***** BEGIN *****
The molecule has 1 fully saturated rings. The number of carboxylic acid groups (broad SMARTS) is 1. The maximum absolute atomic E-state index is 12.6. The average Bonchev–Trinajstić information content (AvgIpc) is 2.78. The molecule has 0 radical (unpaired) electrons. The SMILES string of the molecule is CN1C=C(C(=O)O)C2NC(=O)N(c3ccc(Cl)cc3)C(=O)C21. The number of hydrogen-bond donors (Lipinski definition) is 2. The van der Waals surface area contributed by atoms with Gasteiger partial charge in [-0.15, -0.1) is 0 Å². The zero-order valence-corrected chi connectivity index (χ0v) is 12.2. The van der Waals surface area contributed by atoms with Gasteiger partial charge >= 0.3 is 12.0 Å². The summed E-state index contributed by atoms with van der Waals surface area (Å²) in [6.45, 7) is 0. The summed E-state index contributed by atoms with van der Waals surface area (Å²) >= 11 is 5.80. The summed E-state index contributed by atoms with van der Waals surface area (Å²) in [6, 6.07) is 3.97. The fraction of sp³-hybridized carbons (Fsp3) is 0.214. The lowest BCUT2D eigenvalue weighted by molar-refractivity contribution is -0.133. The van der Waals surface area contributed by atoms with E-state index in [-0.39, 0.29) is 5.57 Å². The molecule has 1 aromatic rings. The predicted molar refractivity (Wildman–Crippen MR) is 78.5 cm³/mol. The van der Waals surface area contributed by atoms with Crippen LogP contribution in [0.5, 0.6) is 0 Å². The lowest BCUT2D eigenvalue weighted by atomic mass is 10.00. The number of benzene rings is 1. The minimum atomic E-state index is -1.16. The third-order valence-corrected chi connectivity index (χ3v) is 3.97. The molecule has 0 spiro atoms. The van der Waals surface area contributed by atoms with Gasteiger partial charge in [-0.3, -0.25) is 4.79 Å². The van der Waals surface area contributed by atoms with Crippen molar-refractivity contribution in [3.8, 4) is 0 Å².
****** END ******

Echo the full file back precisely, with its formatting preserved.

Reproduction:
The molecule has 1 fully saturated rings. The number of carboxylic acid groups (broad SMARTS) is 1. The maximum absolute atomic E-state index is 12.6. The average Bonchev–Trinajstić information content (AvgIpc) is 2.78. The molecule has 0 radical (unpaired) electrons. The SMILES string of the molecule is CN1C=C(C(=O)O)C2NC(=O)N(c3ccc(Cl)cc3)C(=O)C21. The number of hydrogen-bond donors (Lipinski definition) is 2. The van der Waals surface area contributed by atoms with Gasteiger partial charge in [-0.15, -0.1) is 0 Å². The zero-order valence-corrected chi connectivity index (χ0v) is 12.2. The van der Waals surface area contributed by atoms with Gasteiger partial charge >= 0.3 is 12.0 Å². The summed E-state index contributed by atoms with van der Waals surface area (Å²) in [6.45, 7) is 0. The summed E-state index contributed by atoms with van der Waals surface area (Å²) >= 11 is 5.80. The summed E-state index contributed by atoms with van der Waals surface area (Å²) in [6, 6.07) is 3.97. The fraction of sp³-hybridized carbons (Fsp3) is 0.214. The lowest BCUT2D eigenvalue weighted by molar-refractivity contribution is -0.133. The van der Waals surface area contributed by atoms with E-state index in [-0.39, 0.29) is 5.57 Å². The molecule has 1 aromatic rings. The predicted molar refractivity (Wildman–Crippen MR) is 78.5 cm³/mol. The van der Waals surface area contributed by atoms with Crippen LogP contribution in [0.5, 0.6) is 0 Å². The lowest BCUT2D eigenvalue weighted by atomic mass is 10.00. The number of benzene rings is 1. The minimum atomic E-state index is -1.16. The third-order valence-corrected chi connectivity index (χ3v) is 3.97. The molecule has 0 spiro atoms. The van der Waals surface area contributed by atoms with Gasteiger partial charge in [-0.3, -0.25) is 4.79 Å². The van der Waals surface area contributed by atoms with Crippen molar-refractivity contribution in [3.8, 4) is 0 Å².